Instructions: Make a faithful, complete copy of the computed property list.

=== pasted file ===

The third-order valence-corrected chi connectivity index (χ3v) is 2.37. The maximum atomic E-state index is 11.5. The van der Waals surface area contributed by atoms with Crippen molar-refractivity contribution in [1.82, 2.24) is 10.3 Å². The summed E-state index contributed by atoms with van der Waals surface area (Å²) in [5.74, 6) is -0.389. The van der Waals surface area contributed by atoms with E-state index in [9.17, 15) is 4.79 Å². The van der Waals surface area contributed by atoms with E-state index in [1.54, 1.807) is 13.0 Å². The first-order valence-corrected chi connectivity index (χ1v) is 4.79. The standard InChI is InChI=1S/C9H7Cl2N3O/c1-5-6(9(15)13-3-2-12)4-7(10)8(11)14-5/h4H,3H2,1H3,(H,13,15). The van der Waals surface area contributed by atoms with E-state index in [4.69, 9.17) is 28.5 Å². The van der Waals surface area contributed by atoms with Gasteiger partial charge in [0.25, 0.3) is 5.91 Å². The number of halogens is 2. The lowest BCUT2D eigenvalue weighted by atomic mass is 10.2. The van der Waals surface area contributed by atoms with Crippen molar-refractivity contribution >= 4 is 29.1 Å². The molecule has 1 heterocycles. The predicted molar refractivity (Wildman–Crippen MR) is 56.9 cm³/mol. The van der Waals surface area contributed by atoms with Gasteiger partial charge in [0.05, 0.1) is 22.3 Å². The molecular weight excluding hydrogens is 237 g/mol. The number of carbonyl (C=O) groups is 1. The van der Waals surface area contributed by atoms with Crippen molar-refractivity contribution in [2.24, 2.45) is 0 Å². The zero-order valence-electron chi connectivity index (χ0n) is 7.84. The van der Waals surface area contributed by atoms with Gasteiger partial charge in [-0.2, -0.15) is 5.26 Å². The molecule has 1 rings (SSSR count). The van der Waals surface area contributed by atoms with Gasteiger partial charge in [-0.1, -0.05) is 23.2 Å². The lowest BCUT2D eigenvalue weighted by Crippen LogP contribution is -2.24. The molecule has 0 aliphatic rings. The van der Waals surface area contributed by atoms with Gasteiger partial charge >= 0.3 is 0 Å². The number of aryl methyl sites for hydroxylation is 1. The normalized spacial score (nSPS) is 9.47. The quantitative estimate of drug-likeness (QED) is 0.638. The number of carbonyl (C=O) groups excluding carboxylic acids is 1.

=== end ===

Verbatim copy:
The third-order valence-corrected chi connectivity index (χ3v) is 2.37. The maximum atomic E-state index is 11.5. The van der Waals surface area contributed by atoms with Crippen molar-refractivity contribution in [1.82, 2.24) is 10.3 Å². The summed E-state index contributed by atoms with van der Waals surface area (Å²) in [5.74, 6) is -0.389. The van der Waals surface area contributed by atoms with E-state index in [9.17, 15) is 4.79 Å². The van der Waals surface area contributed by atoms with E-state index in [1.54, 1.807) is 13.0 Å². The first-order valence-corrected chi connectivity index (χ1v) is 4.79. The standard InChI is InChI=1S/C9H7Cl2N3O/c1-5-6(9(15)13-3-2-12)4-7(10)8(11)14-5/h4H,3H2,1H3,(H,13,15). The van der Waals surface area contributed by atoms with E-state index in [4.69, 9.17) is 28.5 Å². The van der Waals surface area contributed by atoms with Gasteiger partial charge in [0.25, 0.3) is 5.91 Å². The number of halogens is 2. The lowest BCUT2D eigenvalue weighted by atomic mass is 10.2. The van der Waals surface area contributed by atoms with Crippen molar-refractivity contribution >= 4 is 29.1 Å². The molecule has 1 heterocycles. The predicted molar refractivity (Wildman–Crippen MR) is 56.9 cm³/mol. The van der Waals surface area contributed by atoms with Gasteiger partial charge in [0.05, 0.1) is 22.3 Å². The molecular weight excluding hydrogens is 237 g/mol. The number of carbonyl (C=O) groups is 1. The van der Waals surface area contributed by atoms with Crippen molar-refractivity contribution in [2.24, 2.45) is 0 Å². The zero-order valence-electron chi connectivity index (χ0n) is 7.84. The van der Waals surface area contributed by atoms with Gasteiger partial charge in [-0.2, -0.15) is 5.26 Å². The molecule has 1 rings (SSSR count). The van der Waals surface area contributed by atoms with Gasteiger partial charge in [-0.1, -0.05) is 23.2 Å². The lowest BCUT2D eigenvalue weighted by Crippen LogP contribution is -2.24. The molecule has 0 aliphatic rings. The van der Waals surface area contributed by atoms with Gasteiger partial charge >= 0.3 is 0 Å². The number of aryl methyl sites for hydroxylation is 1. The normalized spacial score (nSPS) is 9.47. The quantitative estimate of drug-likeness (QED) is 0.638. The number of carbonyl (C=O) groups excluding carboxylic acids is 1.